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Netanyahu gets first crack at forming a new government in Israel

Prime Minister Benjamin Netanyahu of Israel in December 2020. On Tuesday, he was asked by the president to try to form a new coalition government.
Prime Minister Benjamin Netanyahu of Israel in December 2020. On Tuesday, he was asked by the president to try to form a new coalition government.Yonatan Sindel/POOL/Associated Press

JERUSALEM — Prime Minister Benjamin Netanyahu of Israel was asked by the president Tuesday to try to form a new coalition government, offering a possible path for him to remain in office even as he stands trial on corruption charges.

It will not be easy and success is by no means guaranteed given the abiding divisions that have led to a political impasse, which has only worsened year by year.

While the country remains split along the fault lines of secular and religious, right-wing and left-wing, and Jewish and Arab, the main rupture has increasingly revolved around the polarizing figure of Netanyahu himself. He got the nod to form a new government one day after the opening of the evidentiary stage of his trial on charges of bribery, fraud, and breach of trust.


A political survivor and Israel’s longest-serving prime minister, Netanyahu has spent the last 12 years in office. But after four inconclusive elections in two years, he and his allies have failed to win enough support to ensure a parliamentary majority that could decisively end the country’s political deadlock.

Netanyahu now has 28 days to try to assemble a coalition that could command a majority of at least 61 in the 120-seat parliament, with the possibility of a 14-day extension. If he fails, President Reuven Rivlin could task another candidate or refer the choice to parliament.

In last month’s election, Netanyahu’s conservative Likud emerged as the largest party, with 30 seats. Together with allies in the right-wing and ultra-Orthodox camps, he has 52 seats. While short of a majority, that total nonetheless gives him a better shot than any opponents at forming a government.

Still, even Rivlin expressed doubts about Netanyahu’s chances of success, a day after the president met with representatives of all 13 parties elected to parliament and received their recommendations for the premiership.


“The results of the consultations, which were open to all, led me to believe that no candidate has a realistic chance of forming a government that will have the confidence of parliament,” Rivlin said in a televised address. But, he added, “The law obliges me to entrust one of the candidates with forming a government.”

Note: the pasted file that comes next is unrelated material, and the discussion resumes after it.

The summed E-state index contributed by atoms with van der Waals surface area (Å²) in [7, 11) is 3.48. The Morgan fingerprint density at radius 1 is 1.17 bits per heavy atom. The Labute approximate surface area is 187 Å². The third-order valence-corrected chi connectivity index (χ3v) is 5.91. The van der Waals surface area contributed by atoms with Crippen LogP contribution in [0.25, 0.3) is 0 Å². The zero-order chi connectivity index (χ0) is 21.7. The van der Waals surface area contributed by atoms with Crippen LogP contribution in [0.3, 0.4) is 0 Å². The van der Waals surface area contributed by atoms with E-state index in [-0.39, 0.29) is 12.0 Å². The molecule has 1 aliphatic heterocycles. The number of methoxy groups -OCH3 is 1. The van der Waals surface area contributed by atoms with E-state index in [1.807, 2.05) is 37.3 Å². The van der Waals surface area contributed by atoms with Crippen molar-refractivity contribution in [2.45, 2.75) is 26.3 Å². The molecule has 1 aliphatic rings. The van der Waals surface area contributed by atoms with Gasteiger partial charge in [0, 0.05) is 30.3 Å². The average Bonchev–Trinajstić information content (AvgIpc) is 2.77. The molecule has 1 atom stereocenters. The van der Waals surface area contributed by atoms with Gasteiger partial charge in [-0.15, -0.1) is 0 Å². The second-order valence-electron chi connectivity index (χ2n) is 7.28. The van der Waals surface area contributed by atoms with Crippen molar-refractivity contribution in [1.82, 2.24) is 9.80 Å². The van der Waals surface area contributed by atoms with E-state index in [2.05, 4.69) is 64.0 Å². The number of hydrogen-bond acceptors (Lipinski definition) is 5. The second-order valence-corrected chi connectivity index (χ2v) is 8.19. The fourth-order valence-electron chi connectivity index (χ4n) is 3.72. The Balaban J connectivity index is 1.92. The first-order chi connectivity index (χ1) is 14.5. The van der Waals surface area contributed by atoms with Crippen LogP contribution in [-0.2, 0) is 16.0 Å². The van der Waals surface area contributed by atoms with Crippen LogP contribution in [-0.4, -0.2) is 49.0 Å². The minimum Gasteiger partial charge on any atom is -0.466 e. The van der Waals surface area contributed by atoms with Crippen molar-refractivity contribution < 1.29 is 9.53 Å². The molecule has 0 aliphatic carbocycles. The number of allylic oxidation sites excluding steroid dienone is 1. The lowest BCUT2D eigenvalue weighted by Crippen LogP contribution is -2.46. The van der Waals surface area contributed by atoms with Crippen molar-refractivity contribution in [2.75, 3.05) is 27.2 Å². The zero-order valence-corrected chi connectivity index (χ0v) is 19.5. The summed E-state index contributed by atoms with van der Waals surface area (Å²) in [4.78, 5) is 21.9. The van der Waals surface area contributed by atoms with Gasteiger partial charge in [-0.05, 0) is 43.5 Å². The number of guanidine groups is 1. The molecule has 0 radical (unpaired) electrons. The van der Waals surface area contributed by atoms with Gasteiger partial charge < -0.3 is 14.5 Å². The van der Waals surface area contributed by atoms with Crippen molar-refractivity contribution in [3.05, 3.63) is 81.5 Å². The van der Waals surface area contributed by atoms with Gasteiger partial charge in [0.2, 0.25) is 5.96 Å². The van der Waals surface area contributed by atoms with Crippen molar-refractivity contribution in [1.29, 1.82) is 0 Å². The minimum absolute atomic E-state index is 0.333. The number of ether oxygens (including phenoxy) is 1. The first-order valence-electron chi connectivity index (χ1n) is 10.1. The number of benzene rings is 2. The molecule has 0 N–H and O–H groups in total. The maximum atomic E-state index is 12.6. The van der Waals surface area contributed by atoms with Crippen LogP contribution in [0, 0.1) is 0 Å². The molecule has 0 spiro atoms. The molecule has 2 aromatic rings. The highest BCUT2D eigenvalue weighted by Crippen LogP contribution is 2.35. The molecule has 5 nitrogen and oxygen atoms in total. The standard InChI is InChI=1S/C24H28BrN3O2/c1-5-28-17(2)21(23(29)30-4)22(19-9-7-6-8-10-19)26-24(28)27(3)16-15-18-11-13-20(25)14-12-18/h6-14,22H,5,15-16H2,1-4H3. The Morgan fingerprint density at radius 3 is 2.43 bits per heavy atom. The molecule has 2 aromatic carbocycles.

In order to form the kind of “full-on right-wing government” Netanyahu promised his voters, the prime minister would need the support of another small right-wing party that has been sitting on the fence. He would also need the far-right flank of his potential coalition to agree to rely on the support of a small Arab, Islamist party that has become a potential kingmaker.

So far, Netanyahu’s partners on the far right have rejected that proposition. The other option is for Netanyahu to woo defectors from the opposite camp.

On previous occasions, Rivlin has invited the candidate tasked with forming a government to his official residence to sit together for a short conversation and a photo and receive the letter of appointment. But that did not happen this time. Instead, the letter was delivered to Netanyahu. The president’s office did not provide any official reason for the change.

Beyond the 30 seats for Netanyahu’s Likud party, the remaining 90 parliamentary seats are split among a dozen parties. Yair Lapid’s centrist Yesh Atid party came in second, with 17 seats. All of the others numbered in the single digits.


“The president fulfilled his duty and he had no choice,” Lapid said shortly after Netanyahu was tasked with trying to form the government. “But giving the mandate to Netanyahu is a shameful disgrace that tarnishes Israel and casts shame on our status as a law-abiding state.”

The anti-Netanyahu political bloc has so far proved too incoherent to act together to unseat Netanyahu. It is made up of parties with clashing agendas and some have ruled out sitting in a government with others.

The new parliament, sworn in Tuesday, is deeply splintered and includes ultraconservatives and ultranationalists who had not been voted in before. One of them, Itamar Ben Gvir, advocates the expulsion of any Arab citizen who is deemed disloyal to Israel. Another, Avi Maoz, leads a small anti-LGBT faction.

Opponents of Netanyahu, including Merav Michaeli, leader of the Labor Party, said they planned to introduce bills aimed at barring a candidate under indictment from becoming prime minister or president, or limiting a prime minister’s terms in office, moves that could stymie the prime minister’s options should the current stalemate lead to a fifth election.